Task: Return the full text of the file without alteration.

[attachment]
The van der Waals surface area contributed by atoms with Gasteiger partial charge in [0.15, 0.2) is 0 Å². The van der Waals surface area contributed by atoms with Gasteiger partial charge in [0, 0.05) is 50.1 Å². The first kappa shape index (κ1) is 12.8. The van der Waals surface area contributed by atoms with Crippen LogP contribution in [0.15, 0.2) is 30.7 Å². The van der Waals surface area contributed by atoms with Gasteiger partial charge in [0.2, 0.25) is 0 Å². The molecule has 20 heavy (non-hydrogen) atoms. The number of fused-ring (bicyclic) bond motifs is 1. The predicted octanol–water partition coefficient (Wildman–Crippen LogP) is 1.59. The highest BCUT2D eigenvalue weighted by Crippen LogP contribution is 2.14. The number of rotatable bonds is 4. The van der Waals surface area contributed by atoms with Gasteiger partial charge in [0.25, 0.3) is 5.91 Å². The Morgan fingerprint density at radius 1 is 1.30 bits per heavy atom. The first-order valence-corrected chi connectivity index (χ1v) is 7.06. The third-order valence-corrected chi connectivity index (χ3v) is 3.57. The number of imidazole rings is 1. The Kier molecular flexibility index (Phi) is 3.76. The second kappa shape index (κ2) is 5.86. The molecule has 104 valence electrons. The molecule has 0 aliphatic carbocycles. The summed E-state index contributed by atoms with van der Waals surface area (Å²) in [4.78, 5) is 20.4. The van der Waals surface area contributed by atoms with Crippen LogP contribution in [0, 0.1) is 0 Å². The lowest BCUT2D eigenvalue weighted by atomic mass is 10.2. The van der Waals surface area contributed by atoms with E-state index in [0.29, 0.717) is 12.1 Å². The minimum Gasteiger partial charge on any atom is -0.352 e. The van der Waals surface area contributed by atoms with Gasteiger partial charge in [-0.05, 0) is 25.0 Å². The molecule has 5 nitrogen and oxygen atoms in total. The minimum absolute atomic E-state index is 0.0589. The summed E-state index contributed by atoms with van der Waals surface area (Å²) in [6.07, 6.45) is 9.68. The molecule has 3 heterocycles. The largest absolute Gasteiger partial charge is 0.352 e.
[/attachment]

The van der Waals surface area contributed by atoms with Gasteiger partial charge in [0.15, 0.2) is 0 Å². The van der Waals surface area contributed by atoms with Gasteiger partial charge in [0, 0.05) is 50.1 Å². The first kappa shape index (κ1) is 12.8. The van der Waals surface area contributed by atoms with Crippen LogP contribution in [0.15, 0.2) is 30.7 Å². The van der Waals surface area contributed by atoms with Gasteiger partial charge in [0.2, 0.25) is 0 Å². The molecule has 20 heavy (non-hydrogen) atoms. The number of fused-ring (bicyclic) bond motifs is 1. The predicted octanol–water partition coefficient (Wildman–Crippen LogP) is 1.59. The highest BCUT2D eigenvalue weighted by Crippen LogP contribution is 2.14. The number of rotatable bonds is 4. The van der Waals surface area contributed by atoms with Gasteiger partial charge in [0.25, 0.3) is 5.91 Å². The Morgan fingerprint density at radius 1 is 1.30 bits per heavy atom. The first-order valence-corrected chi connectivity index (χ1v) is 7.06. The third-order valence-corrected chi connectivity index (χ3v) is 3.57. The number of imidazole rings is 1. The Kier molecular flexibility index (Phi) is 3.76. The second kappa shape index (κ2) is 5.86. The molecule has 104 valence electrons. The molecule has 0 aliphatic carbocycles. The summed E-state index contributed by atoms with van der Waals surface area (Å²) in [4.78, 5) is 20.4. The van der Waals surface area contributed by atoms with Crippen LogP contribution in [0, 0.1) is 0 Å². The lowest BCUT2D eigenvalue weighted by atomic mass is 10.2. The van der Waals surface area contributed by atoms with E-state index in [0.29, 0.717) is 12.1 Å². The minimum Gasteiger partial charge on any atom is -0.352 e. The van der Waals surface area contributed by atoms with Gasteiger partial charge in [-0.05, 0) is 25.0 Å². The molecule has 5 nitrogen and oxygen atoms in total. The minimum absolute atomic E-state index is 0.0589. The summed E-state index contributed by atoms with van der Waals surface area (Å²) in [6.07, 6.45) is 9.68. The molecule has 3 heterocycles. The largest absolute Gasteiger partial charge is 0.352 e.